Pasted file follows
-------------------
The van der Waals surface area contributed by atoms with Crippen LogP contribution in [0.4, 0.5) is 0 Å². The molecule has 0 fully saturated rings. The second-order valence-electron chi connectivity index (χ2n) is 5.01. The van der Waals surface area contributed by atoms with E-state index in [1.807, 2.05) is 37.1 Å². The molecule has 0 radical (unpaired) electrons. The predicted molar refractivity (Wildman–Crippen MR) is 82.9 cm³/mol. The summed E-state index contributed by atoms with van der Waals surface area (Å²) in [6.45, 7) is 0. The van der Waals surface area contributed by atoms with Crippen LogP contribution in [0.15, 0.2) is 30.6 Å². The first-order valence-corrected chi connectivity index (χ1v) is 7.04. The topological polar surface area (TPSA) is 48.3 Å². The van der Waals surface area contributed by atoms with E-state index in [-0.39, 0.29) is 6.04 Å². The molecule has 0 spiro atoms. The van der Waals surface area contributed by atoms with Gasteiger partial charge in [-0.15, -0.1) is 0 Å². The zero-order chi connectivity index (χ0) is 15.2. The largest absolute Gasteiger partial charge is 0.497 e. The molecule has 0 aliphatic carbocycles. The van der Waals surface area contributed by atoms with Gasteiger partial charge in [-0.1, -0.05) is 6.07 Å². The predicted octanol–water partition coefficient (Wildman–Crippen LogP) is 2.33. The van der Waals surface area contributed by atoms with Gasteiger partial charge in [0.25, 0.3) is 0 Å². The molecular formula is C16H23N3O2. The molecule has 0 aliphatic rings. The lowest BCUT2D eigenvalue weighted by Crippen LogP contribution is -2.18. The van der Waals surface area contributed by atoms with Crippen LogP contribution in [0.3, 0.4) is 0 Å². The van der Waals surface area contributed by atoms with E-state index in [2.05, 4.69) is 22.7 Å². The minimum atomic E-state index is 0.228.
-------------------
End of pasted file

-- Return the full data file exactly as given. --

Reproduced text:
The van der Waals surface area contributed by atoms with Crippen LogP contribution in [0.4, 0.5) is 0 Å². The molecule has 0 fully saturated rings. The second-order valence-electron chi connectivity index (χ2n) is 5.01. The van der Waals surface area contributed by atoms with E-state index in [1.807, 2.05) is 37.1 Å². The molecule has 0 radical (unpaired) electrons. The predicted molar refractivity (Wildman–Crippen MR) is 82.9 cm³/mol. The summed E-state index contributed by atoms with van der Waals surface area (Å²) in [6.45, 7) is 0. The van der Waals surface area contributed by atoms with Crippen LogP contribution in [0.15, 0.2) is 30.6 Å². The first-order valence-corrected chi connectivity index (χ1v) is 7.04. The topological polar surface area (TPSA) is 48.3 Å². The van der Waals surface area contributed by atoms with E-state index in [-0.39, 0.29) is 6.04 Å². The molecule has 0 spiro atoms. The van der Waals surface area contributed by atoms with Gasteiger partial charge in [-0.15, -0.1) is 0 Å². The zero-order chi connectivity index (χ0) is 15.2. The largest absolute Gasteiger partial charge is 0.497 e. The molecule has 0 aliphatic carbocycles. The van der Waals surface area contributed by atoms with Gasteiger partial charge in [-0.1, -0.05) is 6.07 Å². The predicted octanol–water partition coefficient (Wildman–Crippen LogP) is 2.33. The van der Waals surface area contributed by atoms with Gasteiger partial charge in [0.25, 0.3) is 0 Å². The molecular formula is C16H23N3O2. The molecule has 0 aliphatic rings. The lowest BCUT2D eigenvalue weighted by Crippen LogP contribution is -2.18. The van der Waals surface area contributed by atoms with Crippen LogP contribution in [0.3, 0.4) is 0 Å². The van der Waals surface area contributed by atoms with E-state index in [2.05, 4.69) is 22.7 Å². The minimum atomic E-state index is 0.228.